UPDATE: LE PANACHE HAS CLOSED
Le PanachÃ© has always seemed to me a safe, reliable choice for French dining. It doesn’t have the suave look of the big boys – it is, in fact, quite drab-looking, nothing much from the outside, and not much more from the in – but if you’re in the market for competent French cooking, smooth service and a fair price, Le PanachÃ© works pretty well.
But this time round I find myself conflicted. How to describe Le PanachÃ©? Solidly reliable and timeless? Dated and coasting? Probably both. The name suggests innovation and flair, but you won\’t find much of either here.
“And of course, Madame, we have our signature dishes, the tulipe of snail in a Gorgonzola cream sauce, and the house rack of lamb, with Dijon garlic and rosemary.” I stifle a yawn. These have been PanachÃ© signature dishes for a decade. And here arrives is the same herb bread with its trio of flavoured butters. The same veal kidneys with two-mustard sauce, the same ‘decadent’ crepe.
I ask if the signature lamb is from a local farm? No, it’s from New Zealand. Is the ostrich from the area? He’s not sure, but doubts it. I’m curious about the sea bass. “Well, Greenpeace might not like it, but it’s actually delicious.”
One evening we order the seven-course ‘Menu Surprise’ and find ourselves re-eating much of the menu we’ve sampled over two previous dinners, just in smaller portions.
But perhaps you are reading this thinking if it ain’t brokeâ€¦. So what if the place is dated looking and the food is largely unchanging? They treat me well, I know what to expect from dinner, and the decor suits me fine. Which is what Le PanachÃ© does. It suits. It’s fine.
Most of the opening moves appeal. The foie gras “torchon” is buttery and of good liver flavour. It comes with rounds of toast and a prune and onion marmalade. The giant shrimp with ginger, coriander and chili sauce is nicely balanced, the shrimp crunchy-good. (We re-taste it two weeks later on the Menu Surprise, where it comes with a shot glass of a lovely shrimp bisque.) Le PanachÃ©’s salad has always been a pleasure – a mountain of fresh, hand-torn greens piled up with treats, well dressed.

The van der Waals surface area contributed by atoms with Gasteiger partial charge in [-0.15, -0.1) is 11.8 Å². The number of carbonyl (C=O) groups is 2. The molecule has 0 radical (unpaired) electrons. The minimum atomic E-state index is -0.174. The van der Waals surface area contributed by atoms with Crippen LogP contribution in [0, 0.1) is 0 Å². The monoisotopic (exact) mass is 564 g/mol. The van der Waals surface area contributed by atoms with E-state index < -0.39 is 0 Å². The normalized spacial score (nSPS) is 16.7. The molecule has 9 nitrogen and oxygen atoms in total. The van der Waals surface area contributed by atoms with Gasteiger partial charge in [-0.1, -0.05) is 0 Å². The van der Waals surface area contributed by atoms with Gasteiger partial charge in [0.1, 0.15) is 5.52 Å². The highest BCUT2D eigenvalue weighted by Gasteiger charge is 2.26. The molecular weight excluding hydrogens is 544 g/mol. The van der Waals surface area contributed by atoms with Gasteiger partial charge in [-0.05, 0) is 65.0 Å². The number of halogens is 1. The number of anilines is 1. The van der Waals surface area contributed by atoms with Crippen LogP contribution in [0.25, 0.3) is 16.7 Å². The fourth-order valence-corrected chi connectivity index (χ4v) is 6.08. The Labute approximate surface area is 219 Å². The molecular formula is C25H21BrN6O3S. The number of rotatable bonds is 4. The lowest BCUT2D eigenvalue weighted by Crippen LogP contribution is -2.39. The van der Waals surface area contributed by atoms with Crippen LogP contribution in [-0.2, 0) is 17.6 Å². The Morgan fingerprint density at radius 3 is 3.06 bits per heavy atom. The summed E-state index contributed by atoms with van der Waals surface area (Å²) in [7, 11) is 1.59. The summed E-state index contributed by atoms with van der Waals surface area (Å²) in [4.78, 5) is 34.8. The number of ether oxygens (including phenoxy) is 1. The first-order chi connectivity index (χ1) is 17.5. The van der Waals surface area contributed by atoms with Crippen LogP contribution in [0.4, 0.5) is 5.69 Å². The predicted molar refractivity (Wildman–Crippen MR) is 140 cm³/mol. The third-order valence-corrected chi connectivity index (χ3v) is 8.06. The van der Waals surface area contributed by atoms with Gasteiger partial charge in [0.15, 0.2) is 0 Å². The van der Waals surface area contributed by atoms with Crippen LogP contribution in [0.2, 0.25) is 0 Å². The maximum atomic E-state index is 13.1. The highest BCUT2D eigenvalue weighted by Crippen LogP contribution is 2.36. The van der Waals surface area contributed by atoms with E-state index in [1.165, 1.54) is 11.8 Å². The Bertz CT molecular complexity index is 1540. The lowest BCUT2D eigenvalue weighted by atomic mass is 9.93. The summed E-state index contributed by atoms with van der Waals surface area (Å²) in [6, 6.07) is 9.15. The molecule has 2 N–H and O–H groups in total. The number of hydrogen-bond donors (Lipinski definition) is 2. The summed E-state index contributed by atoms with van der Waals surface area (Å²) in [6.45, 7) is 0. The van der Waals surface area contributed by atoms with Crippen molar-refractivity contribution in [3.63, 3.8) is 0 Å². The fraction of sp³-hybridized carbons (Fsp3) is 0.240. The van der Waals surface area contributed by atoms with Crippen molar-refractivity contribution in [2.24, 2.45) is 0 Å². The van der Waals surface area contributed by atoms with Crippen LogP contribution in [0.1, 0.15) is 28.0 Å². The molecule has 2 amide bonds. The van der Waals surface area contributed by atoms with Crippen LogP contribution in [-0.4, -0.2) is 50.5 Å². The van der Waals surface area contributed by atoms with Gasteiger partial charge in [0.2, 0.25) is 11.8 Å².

Still, we find the celery root soup too salty. The sweetbreads, though a generous portion and well cooked, are set in a dark brown sauce with a floury finish, and without any evidence of the promised Calvados to provide a bit of welcoming sweetness to the meat. And the tuna tartar is too heavily roused with soy sauce. The character of the fish is lost under the onslaught.
Of the main dishes, the venison (with a spiced plum and port sauce) has the greatest appeal. On the Menu Surprise, there is roasted duck, luscious pink slices, with the same plum sauce, served with squares of roasted golden beets and caramelized parsnip. After duck, a granitÃ©e, and then we are served a course of sea bass, with a smoked salmon and dill butter (also a mainstay on the regular menu.)
It was a good meal, but it didn’t feel carefully thought out, (fish after duck and after a fruit ice) and for $70 per person, it seems to me it should have been. It was five courses of protein followed by chocolate cake, and none of it would be much of a ‘surprise’ to anyone familiar with the PanachÃ© menu.
It strikes me that Le PanachÃ© is lacking a feminine touch. A woman might suggest re-locating the notice about gift certificates from the back of the toilet. She might point out that the booths across from the bar are too low for their tables; she would surely arrange the blinds (some are up, some down, some on a slant), set straight the brown table cloths over the densely arranged tables. She might even suggest that the Menu Surprise contain some greens at some point.
Le PanachÃ©, in short, could use a bit more panache.